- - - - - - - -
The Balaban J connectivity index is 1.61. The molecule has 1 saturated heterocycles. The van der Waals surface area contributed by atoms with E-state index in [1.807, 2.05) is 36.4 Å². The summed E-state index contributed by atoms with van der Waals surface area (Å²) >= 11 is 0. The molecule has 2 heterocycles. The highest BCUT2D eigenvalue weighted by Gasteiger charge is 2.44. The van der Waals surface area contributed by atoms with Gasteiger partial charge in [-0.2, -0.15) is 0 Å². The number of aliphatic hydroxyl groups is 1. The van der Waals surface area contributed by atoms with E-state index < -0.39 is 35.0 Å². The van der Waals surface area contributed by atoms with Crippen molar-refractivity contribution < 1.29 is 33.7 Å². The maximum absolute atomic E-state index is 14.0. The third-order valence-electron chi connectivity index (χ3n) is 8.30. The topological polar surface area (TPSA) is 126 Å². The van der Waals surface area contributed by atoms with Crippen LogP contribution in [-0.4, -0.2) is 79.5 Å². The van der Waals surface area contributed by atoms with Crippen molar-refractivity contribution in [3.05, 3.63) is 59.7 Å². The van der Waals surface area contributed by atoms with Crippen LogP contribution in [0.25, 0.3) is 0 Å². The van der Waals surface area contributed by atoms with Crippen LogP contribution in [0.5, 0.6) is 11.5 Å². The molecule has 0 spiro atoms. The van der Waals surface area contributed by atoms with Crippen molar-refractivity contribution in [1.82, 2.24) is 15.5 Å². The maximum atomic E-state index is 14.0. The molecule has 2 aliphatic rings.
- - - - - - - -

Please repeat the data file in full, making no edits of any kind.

The Balaban J connectivity index is 1.61. The molecule has 1 saturated heterocycles. The van der Waals surface area contributed by atoms with E-state index in [1.807, 2.05) is 36.4 Å². The summed E-state index contributed by atoms with van der Waals surface area (Å²) >= 11 is 0. The molecule has 2 heterocycles. The highest BCUT2D eigenvalue weighted by Gasteiger charge is 2.44. The van der Waals surface area contributed by atoms with Gasteiger partial charge in [-0.2, -0.15) is 0 Å². The number of aliphatic hydroxyl groups is 1. The van der Waals surface area contributed by atoms with E-state index < -0.39 is 35.0 Å². The van der Waals surface area contributed by atoms with Crippen molar-refractivity contribution < 1.29 is 33.7 Å². The maximum absolute atomic E-state index is 14.0. The third-order valence-electron chi connectivity index (χ3n) is 8.30. The topological polar surface area (TPSA) is 126 Å². The van der Waals surface area contributed by atoms with Crippen LogP contribution in [-0.4, -0.2) is 79.5 Å². The van der Waals surface area contributed by atoms with Crippen molar-refractivity contribution in [3.05, 3.63) is 59.7 Å². The van der Waals surface area contributed by atoms with Crippen LogP contribution in [0.25, 0.3) is 0 Å². The van der Waals surface area contributed by atoms with Crippen LogP contribution in [0.5, 0.6) is 11.5 Å². The molecule has 0 spiro atoms. The van der Waals surface area contributed by atoms with Crippen molar-refractivity contribution in [1.82, 2.24) is 15.5 Å². The maximum atomic E-state index is 14.0. The molecule has 2 aliphatic rings.